Recreational Vehicle Travelers
The RV defined
According to the Recreational Vehicle Industry Association (RVIA), an RV is a vehicle that combines transportation and living quarters for travel and recreation purposes.
Three primary RVs are identified:
- Towable RV: travel trailers, folding camping trailers, and truck campers.
- Motorhome, a motorized vehicle with three ‘class’ distinctions: Class A motorhomes, the largest, are assembled from the chassis up by a single manufacturer; Class B motorhomes are smallest, and begin using a standard van chassis and body, then modifying it; Class C motorhomes are medium to large, using a standard van or truck cab and chassis, then building the living quarters onto these that include sleeping quarters over the cab.
- Conversions are vehicles much like the Class B motorhomes in that they begin with a stock van, pickup, or SUV, then convert interior and exterior aspects to provide additional amenities, roominess, or towing specialization.
One in every 12 vehicle-owning households in the US owns an RV, representing approximately 7 million RV households, a growth of 38% since1980 (2001 University of Michigan). In 2001, there were 7.2 million RVs on the road. Sales of RVs since this time have steadily increased: 2002, +21.1%; 2003, +3.2%; 2004, +15.4%. RV rental has become a $350 million/year business, experiencing a 63% growth rate between 1997 and 2002, according to the US Census Bureau and the RV Rental Association.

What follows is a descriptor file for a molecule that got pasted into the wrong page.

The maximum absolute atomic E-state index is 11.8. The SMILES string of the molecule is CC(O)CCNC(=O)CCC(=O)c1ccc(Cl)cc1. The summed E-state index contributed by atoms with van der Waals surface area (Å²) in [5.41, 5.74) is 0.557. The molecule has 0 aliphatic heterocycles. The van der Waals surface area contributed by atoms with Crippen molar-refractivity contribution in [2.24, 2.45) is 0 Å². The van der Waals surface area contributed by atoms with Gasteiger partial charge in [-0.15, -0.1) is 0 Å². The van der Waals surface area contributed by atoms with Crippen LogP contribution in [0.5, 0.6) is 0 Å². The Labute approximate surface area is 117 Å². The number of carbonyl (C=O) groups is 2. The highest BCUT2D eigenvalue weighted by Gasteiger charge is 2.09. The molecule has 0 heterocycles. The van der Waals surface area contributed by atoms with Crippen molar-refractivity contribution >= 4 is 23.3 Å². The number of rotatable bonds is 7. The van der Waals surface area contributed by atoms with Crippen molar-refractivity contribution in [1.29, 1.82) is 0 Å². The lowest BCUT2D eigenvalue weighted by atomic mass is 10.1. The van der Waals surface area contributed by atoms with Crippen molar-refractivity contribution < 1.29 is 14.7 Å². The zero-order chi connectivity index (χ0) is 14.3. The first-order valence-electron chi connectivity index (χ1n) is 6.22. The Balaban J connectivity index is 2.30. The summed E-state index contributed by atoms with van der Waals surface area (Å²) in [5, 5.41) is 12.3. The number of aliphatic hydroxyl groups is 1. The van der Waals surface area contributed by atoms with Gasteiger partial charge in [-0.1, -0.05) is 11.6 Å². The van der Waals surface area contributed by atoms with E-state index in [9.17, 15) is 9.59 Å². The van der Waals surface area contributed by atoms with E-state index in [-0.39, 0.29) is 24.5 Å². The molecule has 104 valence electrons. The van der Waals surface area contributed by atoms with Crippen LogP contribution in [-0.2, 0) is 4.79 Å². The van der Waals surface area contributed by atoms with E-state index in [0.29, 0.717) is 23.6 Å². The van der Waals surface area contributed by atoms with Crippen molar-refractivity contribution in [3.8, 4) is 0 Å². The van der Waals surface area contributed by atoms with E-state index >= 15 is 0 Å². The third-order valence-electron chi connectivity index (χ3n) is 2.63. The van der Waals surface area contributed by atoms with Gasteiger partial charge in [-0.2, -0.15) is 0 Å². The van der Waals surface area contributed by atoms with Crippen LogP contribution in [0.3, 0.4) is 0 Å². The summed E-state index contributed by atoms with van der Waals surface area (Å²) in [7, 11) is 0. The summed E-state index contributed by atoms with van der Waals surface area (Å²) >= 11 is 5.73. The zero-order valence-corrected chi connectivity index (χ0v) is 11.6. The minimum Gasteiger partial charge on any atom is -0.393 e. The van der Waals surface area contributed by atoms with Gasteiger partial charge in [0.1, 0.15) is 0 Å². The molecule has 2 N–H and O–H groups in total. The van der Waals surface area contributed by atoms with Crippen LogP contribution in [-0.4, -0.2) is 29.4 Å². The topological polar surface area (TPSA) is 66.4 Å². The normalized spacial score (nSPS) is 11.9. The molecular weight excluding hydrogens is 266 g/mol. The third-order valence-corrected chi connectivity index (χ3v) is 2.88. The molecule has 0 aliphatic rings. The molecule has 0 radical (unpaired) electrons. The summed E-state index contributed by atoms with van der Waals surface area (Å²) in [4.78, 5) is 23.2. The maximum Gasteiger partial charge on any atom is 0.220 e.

- The typical RV owner is 49 years of age, married, with household income of $56,000.
- Typically RVers travel 4,500 miles annually on excursions that total 28 to 35 days annually.
- Baby Boomers account for the largest segment of RV ownership, as well as the fastest growing segment of the market.
- Reasons given for choosing an RV: flexibility and convenience, comfort, family appeal, affordability, lure of the outdoors, versatility, and availability of rental RVs.
Journals and selected publications